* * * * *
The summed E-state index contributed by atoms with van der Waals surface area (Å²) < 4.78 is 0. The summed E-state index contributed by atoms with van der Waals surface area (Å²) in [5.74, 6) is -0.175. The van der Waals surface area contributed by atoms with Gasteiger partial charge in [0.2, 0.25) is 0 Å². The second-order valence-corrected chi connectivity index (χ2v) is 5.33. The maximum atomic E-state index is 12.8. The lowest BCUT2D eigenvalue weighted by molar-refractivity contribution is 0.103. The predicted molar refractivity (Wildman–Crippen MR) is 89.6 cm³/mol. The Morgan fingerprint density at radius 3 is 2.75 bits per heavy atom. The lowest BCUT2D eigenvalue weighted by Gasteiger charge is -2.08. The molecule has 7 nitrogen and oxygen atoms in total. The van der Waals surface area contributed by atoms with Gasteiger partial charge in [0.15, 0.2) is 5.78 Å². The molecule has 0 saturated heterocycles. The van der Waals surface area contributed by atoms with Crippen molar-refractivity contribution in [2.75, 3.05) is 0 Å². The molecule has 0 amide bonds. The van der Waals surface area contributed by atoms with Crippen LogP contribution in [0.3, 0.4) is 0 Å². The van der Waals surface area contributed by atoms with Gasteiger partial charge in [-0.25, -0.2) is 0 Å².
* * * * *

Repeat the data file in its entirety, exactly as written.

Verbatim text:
The summed E-state index contributed by atoms with van der Waals surface area (Å²) < 4.78 is 0. The summed E-state index contributed by atoms with van der Waals surface area (Å²) in [5.74, 6) is -0.175. The van der Waals surface area contributed by atoms with Gasteiger partial charge in [0.2, 0.25) is 0 Å². The second-order valence-corrected chi connectivity index (χ2v) is 5.33. The maximum atomic E-state index is 12.8. The lowest BCUT2D eigenvalue weighted by molar-refractivity contribution is 0.103. The predicted molar refractivity (Wildman–Crippen MR) is 89.6 cm³/mol. The Morgan fingerprint density at radius 3 is 2.75 bits per heavy atom. The lowest BCUT2D eigenvalue weighted by Gasteiger charge is -2.08. The molecule has 7 nitrogen and oxygen atoms in total. The van der Waals surface area contributed by atoms with Gasteiger partial charge in [0.15, 0.2) is 5.78 Å². The molecule has 0 saturated heterocycles. The van der Waals surface area contributed by atoms with Crippen molar-refractivity contribution in [2.75, 3.05) is 0 Å². The molecule has 0 amide bonds. The van der Waals surface area contributed by atoms with Crippen LogP contribution in [0.3, 0.4) is 0 Å². The van der Waals surface area contributed by atoms with Gasteiger partial charge in [-0.25, -0.2) is 0 Å².